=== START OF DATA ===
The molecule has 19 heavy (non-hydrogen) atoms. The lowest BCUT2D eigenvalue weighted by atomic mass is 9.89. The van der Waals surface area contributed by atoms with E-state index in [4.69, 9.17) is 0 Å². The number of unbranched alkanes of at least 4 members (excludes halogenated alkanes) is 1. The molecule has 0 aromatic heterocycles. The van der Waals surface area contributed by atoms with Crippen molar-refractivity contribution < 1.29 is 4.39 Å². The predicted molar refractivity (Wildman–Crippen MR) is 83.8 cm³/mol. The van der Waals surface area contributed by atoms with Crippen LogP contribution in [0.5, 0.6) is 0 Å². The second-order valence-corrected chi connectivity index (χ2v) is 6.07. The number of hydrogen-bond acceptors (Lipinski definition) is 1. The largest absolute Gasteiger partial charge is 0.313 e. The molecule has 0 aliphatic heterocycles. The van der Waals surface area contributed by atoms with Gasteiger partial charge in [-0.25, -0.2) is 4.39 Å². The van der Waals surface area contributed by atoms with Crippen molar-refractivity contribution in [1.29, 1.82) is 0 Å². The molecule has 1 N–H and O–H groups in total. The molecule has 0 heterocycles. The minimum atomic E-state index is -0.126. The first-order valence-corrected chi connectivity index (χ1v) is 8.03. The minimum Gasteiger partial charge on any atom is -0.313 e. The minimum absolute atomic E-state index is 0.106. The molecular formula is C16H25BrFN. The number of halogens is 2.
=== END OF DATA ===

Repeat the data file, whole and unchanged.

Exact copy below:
The molecule has 19 heavy (non-hydrogen) atoms. The lowest BCUT2D eigenvalue weighted by atomic mass is 9.89. The van der Waals surface area contributed by atoms with E-state index in [4.69, 9.17) is 0 Å². The number of unbranched alkanes of at least 4 members (excludes halogenated alkanes) is 1. The molecule has 0 aromatic heterocycles. The van der Waals surface area contributed by atoms with Crippen molar-refractivity contribution < 1.29 is 4.39 Å². The predicted molar refractivity (Wildman–Crippen MR) is 83.8 cm³/mol. The van der Waals surface area contributed by atoms with Crippen LogP contribution in [0.5, 0.6) is 0 Å². The second-order valence-corrected chi connectivity index (χ2v) is 6.07. The number of hydrogen-bond acceptors (Lipinski definition) is 1. The largest absolute Gasteiger partial charge is 0.313 e. The molecule has 0 aliphatic heterocycles. The van der Waals surface area contributed by atoms with Gasteiger partial charge in [-0.25, -0.2) is 4.39 Å². The van der Waals surface area contributed by atoms with Crippen molar-refractivity contribution in [1.29, 1.82) is 0 Å². The molecule has 1 N–H and O–H groups in total. The molecule has 0 heterocycles. The minimum atomic E-state index is -0.126. The first-order valence-corrected chi connectivity index (χ1v) is 8.03. The minimum Gasteiger partial charge on any atom is -0.313 e. The minimum absolute atomic E-state index is 0.106. The molecular formula is C16H25BrFN. The number of halogens is 2.